FORT WAYNE, Ind. (WANE) – Amidst the hoopla surrounding General Motors’ announcement that the company reported a 16 percent increase in net income during the fourth quarter last year came news that it solidified itself as the No. 1 producer of pickup trucks.

And that’s partly thanks to the plant in Fort Wayne, according to president of General Motors North American operations Steve Carlisle.

The plant builds Chevrolet Silverados and GMC Sierras pickup trucks and helped the company build a sizable lead over its next competitor in full-size, light-duty and heavy-duty truck sales, according to Carlisle.

“That gave us record retail market share, on the GMC side in particular,” Carlisle said. “We are very proud of that.”

Output at the Fort Wayne plant came during a stretch where a computer chip semiconductor shortage left many trucks “build-shy” – meaning they were mostly finished but unusable until the chips could be procured and brought stateside.

The company stored thousands of trucks at various locations around Fort Wayne while awaiting shipment of the chips and afterward when carriers did not have means to deliver them when finished.

Carlisle said if anyone went out to those lots today, they’d see fewer of those trucks being stored there since shipping has picked up.

“Part of the above and beyond story with Fort Wayne this year is we did build a lot of these vehicles, as we say, ‘build-shy,'” Carlisle said. “Recovering from that in the fourth quarter quickly and getting them on the way, to fiddling with the logistics systems and getting them to dealers and customers, the team (in Fort Wayne) did an outstanding job on that.”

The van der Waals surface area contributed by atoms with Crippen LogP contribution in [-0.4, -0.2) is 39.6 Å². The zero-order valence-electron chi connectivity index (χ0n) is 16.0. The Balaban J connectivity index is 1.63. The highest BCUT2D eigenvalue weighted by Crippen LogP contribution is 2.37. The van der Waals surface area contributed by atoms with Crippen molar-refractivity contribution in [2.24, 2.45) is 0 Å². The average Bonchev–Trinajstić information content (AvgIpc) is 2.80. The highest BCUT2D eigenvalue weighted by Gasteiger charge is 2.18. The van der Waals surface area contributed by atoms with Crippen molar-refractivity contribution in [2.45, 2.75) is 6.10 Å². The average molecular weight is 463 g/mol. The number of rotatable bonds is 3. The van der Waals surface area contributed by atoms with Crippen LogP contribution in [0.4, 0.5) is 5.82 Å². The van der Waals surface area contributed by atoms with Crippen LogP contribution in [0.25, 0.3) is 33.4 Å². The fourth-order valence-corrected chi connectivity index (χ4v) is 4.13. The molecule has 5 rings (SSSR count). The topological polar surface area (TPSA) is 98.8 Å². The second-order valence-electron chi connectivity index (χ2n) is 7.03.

While company officials do not expect another chip shortage or shipping problems, Carlisle said they are “prepared for the worst while hoping for the best.”

Carlisle added that Fort Wayne is set to roll the 10 millionth truck out of the local plant this spring and that there is currently a multi-million dollar renovation at the plant that will improve a cafeteria, break rooms and restrooms.

“This is more of a renewal of infrastructure,” Carlisle said. “It’s kind of where you live, when you work in a plant. We want people to want to come to work and recognize our workplace as this great workplace.”